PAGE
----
Well, I don't want to start explaining my old songs, because I think it's much more pleasurable for people to have their own interpretation of a song or novel or film or so on. I don't think authors want to go around pointing out what people have taken wrong, so I'm not going to do any explaining, except to say that your point of view seems a pretty valid one to me [laughs].

You've obviously been thinking about "Sympathy for the Devil," and you got it right. More or less. But if some people want to take these things literally – I mean, if they only want to look at them on one level – well, that's fine, you know. It's just schoolmarmy for me to say you've got to look underneath the surface. If people want to take it literally, they take it literally.

But was it ever troubling that some people saw the Stones as some sort of devil worshippers?
I thought it was a really odd thing, because it was only one song, after all. It wasn't like it was a whole album, with lots of signs on the back – you know, sort of occult signs. It was only one song, and people seemed to very much embrace the image so readily, which has carried all the way over to heavy-metal bands today. There's a huge following for all these hocus-pocus bands, so obviously the subject has a vast commercial potential. But I should say here, we did not set out to make such a commercially exploitable thing out of the idea.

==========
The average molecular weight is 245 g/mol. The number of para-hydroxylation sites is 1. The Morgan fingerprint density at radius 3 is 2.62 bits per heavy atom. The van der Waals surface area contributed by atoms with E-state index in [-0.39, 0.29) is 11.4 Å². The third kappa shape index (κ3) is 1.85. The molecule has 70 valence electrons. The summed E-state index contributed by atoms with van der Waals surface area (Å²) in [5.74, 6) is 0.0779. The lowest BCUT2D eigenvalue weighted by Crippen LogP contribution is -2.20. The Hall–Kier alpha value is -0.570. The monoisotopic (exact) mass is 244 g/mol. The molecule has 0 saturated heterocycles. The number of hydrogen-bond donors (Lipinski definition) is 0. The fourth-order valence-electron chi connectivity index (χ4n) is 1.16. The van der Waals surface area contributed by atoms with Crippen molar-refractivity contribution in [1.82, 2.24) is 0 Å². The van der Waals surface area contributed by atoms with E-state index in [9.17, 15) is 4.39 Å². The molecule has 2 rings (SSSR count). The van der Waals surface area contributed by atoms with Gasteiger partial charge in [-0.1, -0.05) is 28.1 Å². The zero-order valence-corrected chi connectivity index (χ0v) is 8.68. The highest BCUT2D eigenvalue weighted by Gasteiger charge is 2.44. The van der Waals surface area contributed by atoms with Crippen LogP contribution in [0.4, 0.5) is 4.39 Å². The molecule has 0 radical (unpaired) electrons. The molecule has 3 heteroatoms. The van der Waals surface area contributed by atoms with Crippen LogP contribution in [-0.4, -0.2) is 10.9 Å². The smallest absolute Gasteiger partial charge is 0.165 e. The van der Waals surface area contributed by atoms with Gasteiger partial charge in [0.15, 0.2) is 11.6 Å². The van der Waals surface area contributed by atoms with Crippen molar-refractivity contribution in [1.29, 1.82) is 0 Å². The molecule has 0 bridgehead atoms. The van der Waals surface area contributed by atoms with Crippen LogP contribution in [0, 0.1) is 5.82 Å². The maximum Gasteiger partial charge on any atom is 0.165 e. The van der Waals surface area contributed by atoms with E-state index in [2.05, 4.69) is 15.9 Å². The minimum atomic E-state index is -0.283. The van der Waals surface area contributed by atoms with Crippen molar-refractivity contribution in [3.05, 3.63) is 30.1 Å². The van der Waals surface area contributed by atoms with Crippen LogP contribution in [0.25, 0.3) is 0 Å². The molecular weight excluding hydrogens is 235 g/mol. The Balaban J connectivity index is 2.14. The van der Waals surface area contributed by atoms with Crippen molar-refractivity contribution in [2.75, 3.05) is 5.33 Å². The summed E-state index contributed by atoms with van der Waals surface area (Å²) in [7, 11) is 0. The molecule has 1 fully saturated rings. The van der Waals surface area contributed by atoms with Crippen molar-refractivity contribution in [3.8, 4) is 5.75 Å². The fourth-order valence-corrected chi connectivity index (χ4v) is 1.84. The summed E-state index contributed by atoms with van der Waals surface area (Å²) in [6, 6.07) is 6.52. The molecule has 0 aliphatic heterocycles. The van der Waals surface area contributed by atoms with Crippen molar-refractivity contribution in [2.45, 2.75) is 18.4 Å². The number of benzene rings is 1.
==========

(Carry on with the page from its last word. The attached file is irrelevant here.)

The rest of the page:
Perhaps what made the topic so potent is that it hadn't been addressed that way in popular music before. Also, you didn't treat the idea as if it were hocus-pocus. You seemed to take your subject seriously.